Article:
Evolve CommunicationsSocial Media

Posts Categorized: Social Media

It’s not all social media!

It’s true, social media is the marketing darling of the moment. But let’s remember four facts:

  • By nature, the web has always been social.
  • Online marketing has been around as long as the internet has been public.
  • There is always more than one solution to a problem.
  • When all you have is a hammer (social media), everything is a nail (social media programming).

Social Media HammerIt’s essential to remember that what clients want is to win. But in a game whose rules are only limited by the imagination, it can be difficult to define what winning is. And with social media taking the spotlight, it might be easy to see how that is the solution to a marketing problem.

Yes, it’s also true that social media is changing how we interact with each other, and how businesses interact with its stakeholders (be they customers, stock holders, vendors, etc.). That doesn’t mean every marketing challenge has a social solution. Instead, social media may be a single tactic in an array of tactics meant to work together.

And, lastly, it’s quite common for businesses to believe they need to be on Facebook and Twitter in order to do social media. Smart consultants would argue that’s putting the cart before the horse. Remember, blogs can be social, too (remember when they were the hottest thing several years back?). Videos are clearly social vehicles. Bookmarking, like blogs, have been eclipsed by social networks, they are still social, and when combined with blogging can be powerful traffic drivers.

The key, of course, is to understand how these tools and tactics work together, and to apply that knowledge creatively. That will ultimately net the biggest benefit to the client.


Three Reasons Foursqaure is NOT the New Twitter

Note: This was originally posted on January 23, 2010, on DanielWaldman.com.

Earlier this week, Mashable.com declared that Foursquare is the new Twitter. While I love the game aspects of the popular iPhone app, and I definitely see the benefit for venues and other organizations, I am highly suspect of Foursquare’s ability to reach into the mainstream the way Facebook and Twitter have. Here’s why:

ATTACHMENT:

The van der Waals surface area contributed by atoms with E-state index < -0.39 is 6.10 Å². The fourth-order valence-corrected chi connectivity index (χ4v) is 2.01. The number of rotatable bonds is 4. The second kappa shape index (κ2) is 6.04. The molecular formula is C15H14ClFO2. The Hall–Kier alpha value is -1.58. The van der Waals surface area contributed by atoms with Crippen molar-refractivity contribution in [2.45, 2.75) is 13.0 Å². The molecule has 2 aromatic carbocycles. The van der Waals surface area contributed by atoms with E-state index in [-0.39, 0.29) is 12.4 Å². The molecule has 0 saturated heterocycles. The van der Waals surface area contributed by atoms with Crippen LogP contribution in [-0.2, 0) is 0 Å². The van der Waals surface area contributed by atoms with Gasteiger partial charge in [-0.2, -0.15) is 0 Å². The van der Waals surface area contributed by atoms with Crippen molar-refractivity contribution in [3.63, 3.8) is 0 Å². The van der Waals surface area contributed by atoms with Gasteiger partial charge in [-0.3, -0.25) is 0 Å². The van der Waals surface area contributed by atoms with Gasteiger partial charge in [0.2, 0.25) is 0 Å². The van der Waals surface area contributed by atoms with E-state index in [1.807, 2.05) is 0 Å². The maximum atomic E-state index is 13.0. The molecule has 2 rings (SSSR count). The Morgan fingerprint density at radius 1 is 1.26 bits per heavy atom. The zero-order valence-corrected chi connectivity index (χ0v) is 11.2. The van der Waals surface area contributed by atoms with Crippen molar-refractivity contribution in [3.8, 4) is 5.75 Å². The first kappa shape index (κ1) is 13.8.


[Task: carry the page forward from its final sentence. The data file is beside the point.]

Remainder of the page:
The size of your network doesn’t matter.

While we like to think that social media is more about quantity than quality, the size of a network can greatly affect the usefulness of that network. In other words, the more people that are part of your network, in theory, the more resources you have. It’s true that networks like Twitter can get overwhelming after your network reaches a certain size, yet tools such as clients and groups can help you focus on what’s most important to you. At this time, having more connections on Foursquare does not improve the quality of your network and in fact can make it less useful (think about a busy Saturday night where people are checking in left and right; and if you’re competing for points, well, you just have more people to compete against). Additionally, there’s no point in expanding your network beyond people you personally know.

Communication is a one-way street.

Clearly, one of the most powerful aspects of FB and Twitter are the ability to communicate with people both publicly and privately. Two-way communication is what makes them powerful PR tools for businesses, and allows people to engage each other. At this time, no such functionality exists for Foursquare. Maybe it’s coming in the future, and it’s great if it is. For now, if a friend checks in somewhere and I want to say something to them, I cannot do it via Foursquare. I can if they broadcast it on Twitter also, but that means I have to actually find their tweet to respond.

What happens when the game gets old?

O.k. so collecting badges and mayorships is kinda fun. There’s a bit of a thrill when you get one, as well as when you get extra points for adding a new location. I don’t know about others, but this gets kind of old after a while. Granted, I’m not a bar-hopping socialite, so maybe my experience is quite different than others’ experiences. That said, what happens when users get tired of competing with their friends who do go out constantly?

I may be being a Debbie Downer here, but as a social network, Foursquare has some major holes in it. I’m sure Foursquare is developing a lot of groovy features that add value not just for venues, but also for users. And until then, Foursquare will remain a game that people like to play, but may wear out after a time.


Redefining a Housing Fair

Picture this:

The real estate market has suffered major volatility for 18 months. People are uneasy about buying a home. And even if they want to buy one, the financial industry has been racked with scandals over high-risk mortgages and collateralized debt obligations, leaving the entire U.S. economy in shambles.

How, then, do you convince people to attend a housing fair–especially one in a county that Forbes magazine called the 3rd wealthiest in the nation?

One way is to make the housing fair more accessible than ever.

Using a combination of blogging, Facebook, Twitter, YouTube and good old-fashioned media relations, Evolve Communications worked with Howard County Housing’s marketing agency to drive traffic to the Come Home to Howard County Housing Fair, making it one of the most successful fairs ever.